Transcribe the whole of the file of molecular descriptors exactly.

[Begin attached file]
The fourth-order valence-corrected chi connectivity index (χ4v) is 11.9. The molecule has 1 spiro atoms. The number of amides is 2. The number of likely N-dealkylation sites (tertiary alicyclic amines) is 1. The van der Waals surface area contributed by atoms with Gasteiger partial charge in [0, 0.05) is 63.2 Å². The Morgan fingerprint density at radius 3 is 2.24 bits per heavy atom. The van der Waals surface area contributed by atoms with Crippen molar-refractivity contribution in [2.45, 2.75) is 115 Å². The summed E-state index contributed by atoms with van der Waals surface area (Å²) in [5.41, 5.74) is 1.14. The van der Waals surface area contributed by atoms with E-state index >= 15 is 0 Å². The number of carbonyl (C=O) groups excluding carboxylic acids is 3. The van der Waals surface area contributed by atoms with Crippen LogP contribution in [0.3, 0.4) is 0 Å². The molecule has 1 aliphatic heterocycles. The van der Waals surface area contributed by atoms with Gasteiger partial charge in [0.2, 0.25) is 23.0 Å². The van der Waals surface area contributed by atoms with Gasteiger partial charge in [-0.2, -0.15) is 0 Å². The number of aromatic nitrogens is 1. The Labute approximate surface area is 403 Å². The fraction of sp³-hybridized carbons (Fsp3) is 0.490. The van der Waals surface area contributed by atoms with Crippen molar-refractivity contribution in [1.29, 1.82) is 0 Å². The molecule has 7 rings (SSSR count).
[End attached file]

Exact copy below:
The fourth-order valence-corrected chi connectivity index (χ4v) is 11.9. The molecule has 1 spiro atoms. The number of amides is 2. The number of likely N-dealkylation sites (tertiary alicyclic amines) is 1. The van der Waals surface area contributed by atoms with Gasteiger partial charge in [0, 0.05) is 63.2 Å². The Morgan fingerprint density at radius 3 is 2.24 bits per heavy atom. The van der Waals surface area contributed by atoms with Crippen molar-refractivity contribution in [2.45, 2.75) is 115 Å². The summed E-state index contributed by atoms with van der Waals surface area (Å²) in [5.41, 5.74) is 1.14. The van der Waals surface area contributed by atoms with E-state index >= 15 is 0 Å². The number of carbonyl (C=O) groups excluding carboxylic acids is 3. The van der Waals surface area contributed by atoms with Crippen LogP contribution in [0.3, 0.4) is 0 Å². The molecule has 1 aliphatic heterocycles. The van der Waals surface area contributed by atoms with Gasteiger partial charge in [0.2, 0.25) is 23.0 Å². The van der Waals surface area contributed by atoms with Gasteiger partial charge in [-0.2, -0.15) is 0 Å². The number of aromatic nitrogens is 1. The Labute approximate surface area is 403 Å². The fraction of sp³-hybridized carbons (Fsp3) is 0.490. The van der Waals surface area contributed by atoms with Crippen molar-refractivity contribution in [1.29, 1.82) is 0 Å². The molecule has 7 rings (SSSR count).